Stretching from the northern region of Georgia all the way to Pennsylvania, the Blue Ridge Mountains are a section of the massive Appalachian mountain range. Those who travel to the Blue Ridge Mountains will find that it is at times obscured by dense clouds and covered by millions of oak and pine trees. The mountains get their distinctive dark blue hue from the presence of the chemical isoprene found in many regional plants. Science aside, Blue Ridge Mountain travel is a great way to explore one-of-a-kind mountain towns like Asheville, North Carolina; Knoxville, Tennessee; Charlottesville, Virginia; and Morgantown, West Virginia. It also offers plenty of adventures for outdoorsy types, wonderful views for those interested in nature and a host of great local restaurants for gastronomes along for the ride. Visit the Blue Ridge Mountains and see what sets this corner of the world apart from all others. Let Travel + Leisure’s Blue Ridge Mountain travel guide lead the way.
Things Not to Miss in the Blue Ridge Mountains
• Take an epic road trip on the 469-mile Blue Ridge Parkway, a scenic highway that runs through the mountains
• Go hang gliding at Raven’s Roost in Virginia
• Climb to the top of North Carolina’s Mount Mitchell, the highest point in the Appalachian Mountain chain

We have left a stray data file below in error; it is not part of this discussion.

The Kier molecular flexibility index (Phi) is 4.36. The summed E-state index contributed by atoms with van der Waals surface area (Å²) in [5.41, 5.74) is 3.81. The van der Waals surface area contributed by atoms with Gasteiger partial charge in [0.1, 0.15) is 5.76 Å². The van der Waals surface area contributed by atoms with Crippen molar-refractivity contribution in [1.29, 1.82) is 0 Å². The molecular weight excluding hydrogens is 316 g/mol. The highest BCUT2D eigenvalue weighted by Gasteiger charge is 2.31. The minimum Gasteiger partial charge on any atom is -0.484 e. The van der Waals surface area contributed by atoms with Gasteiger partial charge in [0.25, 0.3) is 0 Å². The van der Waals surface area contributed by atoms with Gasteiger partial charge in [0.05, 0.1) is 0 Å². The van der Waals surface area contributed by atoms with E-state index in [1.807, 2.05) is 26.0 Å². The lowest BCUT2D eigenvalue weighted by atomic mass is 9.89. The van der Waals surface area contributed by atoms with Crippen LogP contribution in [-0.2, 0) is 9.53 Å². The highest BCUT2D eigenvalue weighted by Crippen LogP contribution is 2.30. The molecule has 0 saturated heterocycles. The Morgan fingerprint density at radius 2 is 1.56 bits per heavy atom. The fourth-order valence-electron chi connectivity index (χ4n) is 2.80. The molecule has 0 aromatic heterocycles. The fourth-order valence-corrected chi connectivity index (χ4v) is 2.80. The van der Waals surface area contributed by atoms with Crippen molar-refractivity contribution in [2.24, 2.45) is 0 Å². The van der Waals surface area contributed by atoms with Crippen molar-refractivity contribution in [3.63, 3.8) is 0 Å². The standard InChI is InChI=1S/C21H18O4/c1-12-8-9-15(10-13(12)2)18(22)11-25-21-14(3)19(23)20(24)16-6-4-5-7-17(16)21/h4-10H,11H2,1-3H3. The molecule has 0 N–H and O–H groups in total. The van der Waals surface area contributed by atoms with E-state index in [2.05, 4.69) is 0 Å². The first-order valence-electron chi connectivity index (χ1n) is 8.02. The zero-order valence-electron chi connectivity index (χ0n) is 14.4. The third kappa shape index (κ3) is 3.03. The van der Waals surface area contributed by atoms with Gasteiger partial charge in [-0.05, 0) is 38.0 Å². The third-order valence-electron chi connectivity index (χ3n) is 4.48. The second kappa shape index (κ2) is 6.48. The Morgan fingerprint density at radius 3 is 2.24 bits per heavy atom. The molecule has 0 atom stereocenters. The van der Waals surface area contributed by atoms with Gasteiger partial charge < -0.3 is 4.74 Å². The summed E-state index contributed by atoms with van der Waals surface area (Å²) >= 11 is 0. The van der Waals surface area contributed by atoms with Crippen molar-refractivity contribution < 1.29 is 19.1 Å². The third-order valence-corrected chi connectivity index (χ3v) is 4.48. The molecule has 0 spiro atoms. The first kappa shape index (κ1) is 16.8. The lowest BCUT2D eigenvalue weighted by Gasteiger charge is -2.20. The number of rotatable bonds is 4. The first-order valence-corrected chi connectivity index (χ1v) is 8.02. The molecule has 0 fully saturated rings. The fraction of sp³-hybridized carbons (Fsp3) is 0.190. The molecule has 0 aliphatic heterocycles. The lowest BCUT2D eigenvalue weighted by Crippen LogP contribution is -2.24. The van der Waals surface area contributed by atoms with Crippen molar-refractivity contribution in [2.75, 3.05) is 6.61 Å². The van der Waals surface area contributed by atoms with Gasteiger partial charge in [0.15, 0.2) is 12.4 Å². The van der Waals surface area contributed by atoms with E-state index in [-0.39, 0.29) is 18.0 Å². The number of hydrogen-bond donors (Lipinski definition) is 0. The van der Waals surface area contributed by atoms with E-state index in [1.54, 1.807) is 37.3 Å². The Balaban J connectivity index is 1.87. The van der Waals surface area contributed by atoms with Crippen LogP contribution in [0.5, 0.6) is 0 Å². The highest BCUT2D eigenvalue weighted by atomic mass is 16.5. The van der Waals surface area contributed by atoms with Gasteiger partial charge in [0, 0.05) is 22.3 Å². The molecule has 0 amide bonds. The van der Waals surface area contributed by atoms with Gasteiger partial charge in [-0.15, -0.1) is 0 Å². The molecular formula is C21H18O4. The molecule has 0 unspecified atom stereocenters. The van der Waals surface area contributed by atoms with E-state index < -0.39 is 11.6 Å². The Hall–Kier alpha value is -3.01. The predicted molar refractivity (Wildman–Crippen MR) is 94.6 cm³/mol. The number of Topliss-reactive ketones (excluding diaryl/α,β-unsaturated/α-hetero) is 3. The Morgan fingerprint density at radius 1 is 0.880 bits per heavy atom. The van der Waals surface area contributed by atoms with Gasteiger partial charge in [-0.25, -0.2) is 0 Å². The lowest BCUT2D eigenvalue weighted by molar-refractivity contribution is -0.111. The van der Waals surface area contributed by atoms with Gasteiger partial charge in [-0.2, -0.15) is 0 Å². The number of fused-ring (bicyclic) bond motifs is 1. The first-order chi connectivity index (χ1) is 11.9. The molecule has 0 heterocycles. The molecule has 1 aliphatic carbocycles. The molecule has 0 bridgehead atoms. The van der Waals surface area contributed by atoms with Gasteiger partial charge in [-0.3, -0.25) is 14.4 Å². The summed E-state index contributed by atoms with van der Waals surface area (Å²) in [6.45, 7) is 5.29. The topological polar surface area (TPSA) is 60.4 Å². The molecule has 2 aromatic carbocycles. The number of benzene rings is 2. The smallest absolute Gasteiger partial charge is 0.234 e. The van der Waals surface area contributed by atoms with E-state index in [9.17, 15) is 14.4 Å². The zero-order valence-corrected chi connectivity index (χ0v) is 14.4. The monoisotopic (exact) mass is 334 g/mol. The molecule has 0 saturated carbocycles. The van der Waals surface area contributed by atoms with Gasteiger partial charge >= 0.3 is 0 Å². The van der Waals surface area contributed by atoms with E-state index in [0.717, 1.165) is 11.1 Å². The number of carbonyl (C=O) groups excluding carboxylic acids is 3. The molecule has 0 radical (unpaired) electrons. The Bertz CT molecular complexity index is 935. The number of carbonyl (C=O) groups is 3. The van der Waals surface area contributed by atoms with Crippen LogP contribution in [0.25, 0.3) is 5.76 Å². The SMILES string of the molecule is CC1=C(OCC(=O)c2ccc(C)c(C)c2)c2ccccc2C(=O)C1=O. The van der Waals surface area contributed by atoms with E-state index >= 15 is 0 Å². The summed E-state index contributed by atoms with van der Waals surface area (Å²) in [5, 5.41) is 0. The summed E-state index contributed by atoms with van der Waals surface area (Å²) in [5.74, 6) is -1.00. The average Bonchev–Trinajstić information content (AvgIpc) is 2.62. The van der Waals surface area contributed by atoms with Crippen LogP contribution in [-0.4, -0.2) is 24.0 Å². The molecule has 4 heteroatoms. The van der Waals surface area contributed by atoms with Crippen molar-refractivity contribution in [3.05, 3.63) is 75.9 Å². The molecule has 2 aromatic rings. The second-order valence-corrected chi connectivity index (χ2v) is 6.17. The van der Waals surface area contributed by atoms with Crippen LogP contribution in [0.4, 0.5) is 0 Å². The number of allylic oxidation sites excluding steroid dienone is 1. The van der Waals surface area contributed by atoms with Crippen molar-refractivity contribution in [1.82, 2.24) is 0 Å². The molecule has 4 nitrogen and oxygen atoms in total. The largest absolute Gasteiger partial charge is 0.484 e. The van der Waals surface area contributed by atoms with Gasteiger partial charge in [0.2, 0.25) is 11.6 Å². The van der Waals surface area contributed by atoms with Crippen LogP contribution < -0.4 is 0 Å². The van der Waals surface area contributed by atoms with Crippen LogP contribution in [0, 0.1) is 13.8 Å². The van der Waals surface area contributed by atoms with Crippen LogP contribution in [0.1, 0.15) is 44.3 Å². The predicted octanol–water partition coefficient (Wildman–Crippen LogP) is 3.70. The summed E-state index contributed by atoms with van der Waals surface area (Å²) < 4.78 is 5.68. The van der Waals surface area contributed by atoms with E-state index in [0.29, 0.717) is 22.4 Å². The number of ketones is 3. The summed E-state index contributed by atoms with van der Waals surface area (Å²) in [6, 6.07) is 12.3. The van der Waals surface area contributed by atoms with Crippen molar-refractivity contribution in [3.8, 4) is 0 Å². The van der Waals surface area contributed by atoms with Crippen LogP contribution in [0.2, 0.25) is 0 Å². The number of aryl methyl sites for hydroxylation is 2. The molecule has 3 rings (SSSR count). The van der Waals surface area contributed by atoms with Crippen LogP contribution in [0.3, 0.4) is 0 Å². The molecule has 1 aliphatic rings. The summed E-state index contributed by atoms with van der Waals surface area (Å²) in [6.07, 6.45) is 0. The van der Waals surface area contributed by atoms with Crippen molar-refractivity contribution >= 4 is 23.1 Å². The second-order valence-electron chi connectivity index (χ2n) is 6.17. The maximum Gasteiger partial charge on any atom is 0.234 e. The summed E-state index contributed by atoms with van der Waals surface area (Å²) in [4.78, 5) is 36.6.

• Check out Mabry Mill and see how blacksmiths and millers did their work centuries ago
• Take part in the many arts and crafts festivals in the small town of Berea, Kentucky
• Visit the lovely small town of Hot Springs, North Carolina, or get your beer drinking on in nearby Asheville, home to more than a dozen breweries
• Tour Virginia’s Blue Ridge Music Center, which chronicles the history of mountain music
• Camp out in Shenandoah National Park or Great Smoky Mountains National Park, connected to one another by the Blue Ridge Parkway
• Explore the wonderful Blacksburg, Virginia, one of the fastest-growing towns in the Blue Ridge Mountains
• Go for a hike near Humpback Rock and see old Appalachian farmhouses in the area
When to Go to the Blue Ridge Mountains
Due to their size, weather in the Blue Ridge Mountains varies greatly from region to region, but one thing is always true: the mountains are far from alpine and you won’t find much in the way of winter sports while in the area. To see the best of the Blue Ridge Mountains, visit the area during the summer and fall when the region’s extensive flora are at their most vibrant. Just be sure to bring along a rain jacket as precipitation occurs year-round.